Question: What opportunities do you believe exist in the renewable energy market?
Rita: The renewable energy market is largely untapped by local engineers. I was identified for my current job due to my past activities in the industry. I was very excited about this but it got me thinking. Why do they keep hunting for the few people who are doing these things? It is because they are not enough. Investors are ready to invest and, yet, there are very few local developers in the country. There are limited players in the market and barely any local engineers involved in project development, particularly in the energy sector. I believe that some of the best solutions towards national electrification could come from our own experts. There is a lot that is yet to be done by the government as well as engineers themselves.

Question: What are you doing personally about the skills gap in the Renewable Energy sector?
Rita: I realize that we have such a massive skills gap especially when it comes to innovation and project development. There are a few local companies doing it now, but nowhere near enough. A lot of the companies in the market are affiliated to the international community. I am involved in various forums which enable me to interact with like-minded people. I mentor young engineers who are interested in joining this sector. I am also looking at ways of setting up or supporting a program that will show case the variations in career directions in engineering, as well as the journey to get there.

Question: Tell us three things you have learnt as an entrepreneur.
Rita: I have learnt that your earnings depend on the business model. Our business model takes longer. I have learnt patience because when you get into it initially, the mathematics can be deceptive compared to the real situation. For example, our business model had us setting up a 1MW plant that would have earnings in millions within the first year.  But it is not as easy as you would think. Networking: I am not, naturally, a person who just puts themselves out there. I have had to force myself. I identify and attend events, approach people, stick out my hand and introduce myself and my company. Most times it goes very well. I also participate in various programs, for example, I am a Mandela Washington Fellowship (2016) alumni. In this way, I am able to strengthen my leadership and networking skills. Discipline: It is very easy to burn out. Growing my business and career takes a lot of discipline and it is a learning process.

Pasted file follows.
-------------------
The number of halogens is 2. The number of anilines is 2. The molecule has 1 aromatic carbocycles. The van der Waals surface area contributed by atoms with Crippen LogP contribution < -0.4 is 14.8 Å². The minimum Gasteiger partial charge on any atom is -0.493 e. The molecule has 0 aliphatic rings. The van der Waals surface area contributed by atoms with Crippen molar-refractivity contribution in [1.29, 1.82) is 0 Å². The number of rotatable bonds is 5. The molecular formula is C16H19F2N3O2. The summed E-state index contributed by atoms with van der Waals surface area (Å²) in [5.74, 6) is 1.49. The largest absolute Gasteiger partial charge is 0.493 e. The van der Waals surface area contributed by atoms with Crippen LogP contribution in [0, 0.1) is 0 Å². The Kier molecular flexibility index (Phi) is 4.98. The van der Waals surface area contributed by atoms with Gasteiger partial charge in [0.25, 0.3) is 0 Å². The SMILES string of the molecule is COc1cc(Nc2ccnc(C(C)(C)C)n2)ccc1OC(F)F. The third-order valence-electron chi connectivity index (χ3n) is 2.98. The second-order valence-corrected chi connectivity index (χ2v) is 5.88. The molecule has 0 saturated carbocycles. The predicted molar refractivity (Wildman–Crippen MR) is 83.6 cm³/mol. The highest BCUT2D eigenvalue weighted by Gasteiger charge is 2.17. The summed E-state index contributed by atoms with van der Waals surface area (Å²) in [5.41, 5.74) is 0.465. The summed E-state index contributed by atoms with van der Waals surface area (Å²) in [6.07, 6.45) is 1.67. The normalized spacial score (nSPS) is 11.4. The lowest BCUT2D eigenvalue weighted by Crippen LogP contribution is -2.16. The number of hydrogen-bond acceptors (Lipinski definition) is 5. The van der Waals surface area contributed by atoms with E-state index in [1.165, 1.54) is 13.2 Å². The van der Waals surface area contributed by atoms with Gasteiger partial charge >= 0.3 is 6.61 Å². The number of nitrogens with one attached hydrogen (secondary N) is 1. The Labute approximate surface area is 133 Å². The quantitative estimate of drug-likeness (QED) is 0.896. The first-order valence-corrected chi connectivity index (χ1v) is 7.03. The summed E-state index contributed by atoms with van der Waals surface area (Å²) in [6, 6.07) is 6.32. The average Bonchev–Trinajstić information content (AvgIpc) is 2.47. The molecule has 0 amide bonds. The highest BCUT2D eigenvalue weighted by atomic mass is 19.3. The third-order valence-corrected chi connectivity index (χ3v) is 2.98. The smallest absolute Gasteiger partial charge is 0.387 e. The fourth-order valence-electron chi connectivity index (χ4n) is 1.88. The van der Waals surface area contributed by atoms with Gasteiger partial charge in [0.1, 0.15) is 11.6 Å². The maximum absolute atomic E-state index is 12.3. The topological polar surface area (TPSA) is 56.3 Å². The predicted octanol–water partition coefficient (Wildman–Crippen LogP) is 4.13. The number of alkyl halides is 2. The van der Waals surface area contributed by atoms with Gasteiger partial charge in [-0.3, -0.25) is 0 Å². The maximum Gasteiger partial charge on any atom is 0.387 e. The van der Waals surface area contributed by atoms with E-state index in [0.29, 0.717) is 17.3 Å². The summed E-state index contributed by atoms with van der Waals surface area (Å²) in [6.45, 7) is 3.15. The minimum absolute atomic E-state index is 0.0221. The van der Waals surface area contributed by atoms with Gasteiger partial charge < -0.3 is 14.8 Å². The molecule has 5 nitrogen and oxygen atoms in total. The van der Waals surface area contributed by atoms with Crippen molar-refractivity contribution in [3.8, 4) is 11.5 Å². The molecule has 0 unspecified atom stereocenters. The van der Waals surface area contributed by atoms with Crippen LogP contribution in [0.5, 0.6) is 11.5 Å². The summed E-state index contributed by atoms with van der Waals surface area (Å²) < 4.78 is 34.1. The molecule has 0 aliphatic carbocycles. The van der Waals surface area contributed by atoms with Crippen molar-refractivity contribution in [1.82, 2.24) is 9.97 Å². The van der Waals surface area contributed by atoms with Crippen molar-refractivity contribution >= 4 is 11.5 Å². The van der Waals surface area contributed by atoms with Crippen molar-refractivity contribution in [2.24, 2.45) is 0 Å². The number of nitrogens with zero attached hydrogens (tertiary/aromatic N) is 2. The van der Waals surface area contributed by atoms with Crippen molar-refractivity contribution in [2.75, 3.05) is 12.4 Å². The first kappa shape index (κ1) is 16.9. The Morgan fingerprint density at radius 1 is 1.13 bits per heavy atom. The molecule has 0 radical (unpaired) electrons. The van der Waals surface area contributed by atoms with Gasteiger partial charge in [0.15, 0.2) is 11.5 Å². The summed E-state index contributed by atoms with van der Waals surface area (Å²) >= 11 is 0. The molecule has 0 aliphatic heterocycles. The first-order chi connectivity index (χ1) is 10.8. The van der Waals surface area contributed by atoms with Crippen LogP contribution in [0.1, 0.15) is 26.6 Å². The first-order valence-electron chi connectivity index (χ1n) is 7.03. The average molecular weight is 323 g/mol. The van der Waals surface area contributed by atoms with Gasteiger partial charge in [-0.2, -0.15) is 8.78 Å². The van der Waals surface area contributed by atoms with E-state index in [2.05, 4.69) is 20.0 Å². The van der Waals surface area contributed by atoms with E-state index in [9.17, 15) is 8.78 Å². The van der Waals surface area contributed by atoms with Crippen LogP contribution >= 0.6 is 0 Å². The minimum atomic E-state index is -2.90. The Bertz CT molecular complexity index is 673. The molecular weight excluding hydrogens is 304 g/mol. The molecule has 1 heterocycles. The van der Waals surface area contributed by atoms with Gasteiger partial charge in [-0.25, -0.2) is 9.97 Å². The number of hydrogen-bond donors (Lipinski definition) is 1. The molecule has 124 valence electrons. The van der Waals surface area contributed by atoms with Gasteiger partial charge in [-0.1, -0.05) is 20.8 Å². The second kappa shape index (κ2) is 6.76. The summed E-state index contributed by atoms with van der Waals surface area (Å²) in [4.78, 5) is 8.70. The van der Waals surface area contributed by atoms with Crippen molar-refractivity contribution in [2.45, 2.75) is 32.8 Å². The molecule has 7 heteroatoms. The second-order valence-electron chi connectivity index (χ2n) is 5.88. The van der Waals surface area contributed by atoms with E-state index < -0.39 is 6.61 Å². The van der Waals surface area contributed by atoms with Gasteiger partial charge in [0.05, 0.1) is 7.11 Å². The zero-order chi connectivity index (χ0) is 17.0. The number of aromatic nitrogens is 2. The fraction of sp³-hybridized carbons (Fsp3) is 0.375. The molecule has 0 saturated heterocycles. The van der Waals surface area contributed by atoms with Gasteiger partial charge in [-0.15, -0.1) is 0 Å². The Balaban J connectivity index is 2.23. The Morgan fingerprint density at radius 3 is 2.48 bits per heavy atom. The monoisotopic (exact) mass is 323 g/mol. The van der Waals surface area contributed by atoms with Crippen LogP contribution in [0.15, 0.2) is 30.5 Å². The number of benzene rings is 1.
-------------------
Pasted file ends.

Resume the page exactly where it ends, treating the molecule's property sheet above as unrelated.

Question: Do you have any mentors and what mentorship activities are you involved in currently?
Rita: I am very fortunate to have mentors in various stages of my life. Through the Mandela Washington Fellowship, I was assigned a brilliant business mogul as a mentor. I would say this is the best thing that has happened to me yet! On mentorship, I believe one of the ways to encourage capacity building in Kenya is to focus on career mentorship especially for the youth. There are very limited career mentorship opportunities available in Kenya. I started an informal information pipeline as a Tutor Fellow at Technical University of Kenya. I reached out to female engineering students and created a mailing list to send information to them on available opportunities. There are a lot of programs available that target the youth but we don’t have enough people sharing this information with them. I also encourage them to be aggressive in searching out these opportunities. There is room in the industry for innovation, entrepreneurship and personal growth. Having a single-minded approach of working for specific parastatals is not tenable. At one time, Strathmore University was holding an event on renewable energy for university engineering students. I informed my students, who applied and were able to attend. They would not have been aware if I had not provided this information. I believe it is part of our mandate as professionals, is to share any and all information relevant to the students’ career.